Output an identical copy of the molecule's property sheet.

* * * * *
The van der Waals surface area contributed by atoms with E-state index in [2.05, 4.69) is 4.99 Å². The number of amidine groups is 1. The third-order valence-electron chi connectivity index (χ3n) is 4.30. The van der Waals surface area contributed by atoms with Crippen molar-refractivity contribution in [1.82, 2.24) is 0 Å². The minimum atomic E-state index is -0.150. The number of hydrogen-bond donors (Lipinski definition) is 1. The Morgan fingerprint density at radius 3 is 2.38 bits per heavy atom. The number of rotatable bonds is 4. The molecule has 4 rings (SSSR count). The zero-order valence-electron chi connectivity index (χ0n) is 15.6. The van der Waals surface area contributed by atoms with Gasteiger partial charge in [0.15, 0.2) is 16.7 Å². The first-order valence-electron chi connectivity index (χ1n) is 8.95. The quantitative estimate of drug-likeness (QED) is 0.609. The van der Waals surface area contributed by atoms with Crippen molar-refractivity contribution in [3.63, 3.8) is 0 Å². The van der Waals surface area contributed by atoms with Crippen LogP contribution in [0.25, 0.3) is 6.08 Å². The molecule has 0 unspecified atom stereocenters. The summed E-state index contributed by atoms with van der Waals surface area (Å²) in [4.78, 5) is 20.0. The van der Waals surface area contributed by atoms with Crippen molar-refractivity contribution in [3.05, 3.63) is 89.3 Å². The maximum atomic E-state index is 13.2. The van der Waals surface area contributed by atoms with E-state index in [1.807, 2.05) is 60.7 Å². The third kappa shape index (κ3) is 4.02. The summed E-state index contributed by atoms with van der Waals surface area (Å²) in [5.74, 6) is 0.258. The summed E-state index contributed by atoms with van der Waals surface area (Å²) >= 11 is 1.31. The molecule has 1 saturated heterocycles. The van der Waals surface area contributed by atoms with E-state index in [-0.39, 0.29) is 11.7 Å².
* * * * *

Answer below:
The van der Waals surface area contributed by atoms with E-state index in [2.05, 4.69) is 4.99 Å². The number of amidine groups is 1. The third-order valence-electron chi connectivity index (χ3n) is 4.30. The van der Waals surface area contributed by atoms with Crippen molar-refractivity contribution in [1.82, 2.24) is 0 Å². The minimum atomic E-state index is -0.150. The number of hydrogen-bond donors (Lipinski definition) is 1. The Morgan fingerprint density at radius 3 is 2.38 bits per heavy atom. The number of rotatable bonds is 4. The molecule has 4 rings (SSSR count). The zero-order valence-electron chi connectivity index (χ0n) is 15.6. The van der Waals surface area contributed by atoms with Gasteiger partial charge in [0.15, 0.2) is 16.7 Å². The first-order valence-electron chi connectivity index (χ1n) is 8.95. The quantitative estimate of drug-likeness (QED) is 0.609. The van der Waals surface area contributed by atoms with Crippen molar-refractivity contribution in [3.63, 3.8) is 0 Å². The van der Waals surface area contributed by atoms with Crippen LogP contribution in [0.25, 0.3) is 6.08 Å². The molecule has 0 unspecified atom stereocenters. The summed E-state index contributed by atoms with van der Waals surface area (Å²) in [4.78, 5) is 20.0. The van der Waals surface area contributed by atoms with Crippen molar-refractivity contribution in [3.05, 3.63) is 89.3 Å². The maximum atomic E-state index is 13.2. The van der Waals surface area contributed by atoms with E-state index in [1.807, 2.05) is 60.7 Å². The third kappa shape index (κ3) is 4.02. The summed E-state index contributed by atoms with van der Waals surface area (Å²) in [5.74, 6) is 0.258. The summed E-state index contributed by atoms with van der Waals surface area (Å²) >= 11 is 1.31. The molecule has 1 saturated heterocycles. The van der Waals surface area contributed by atoms with E-state index in [-0.39, 0.29) is 11.7 Å².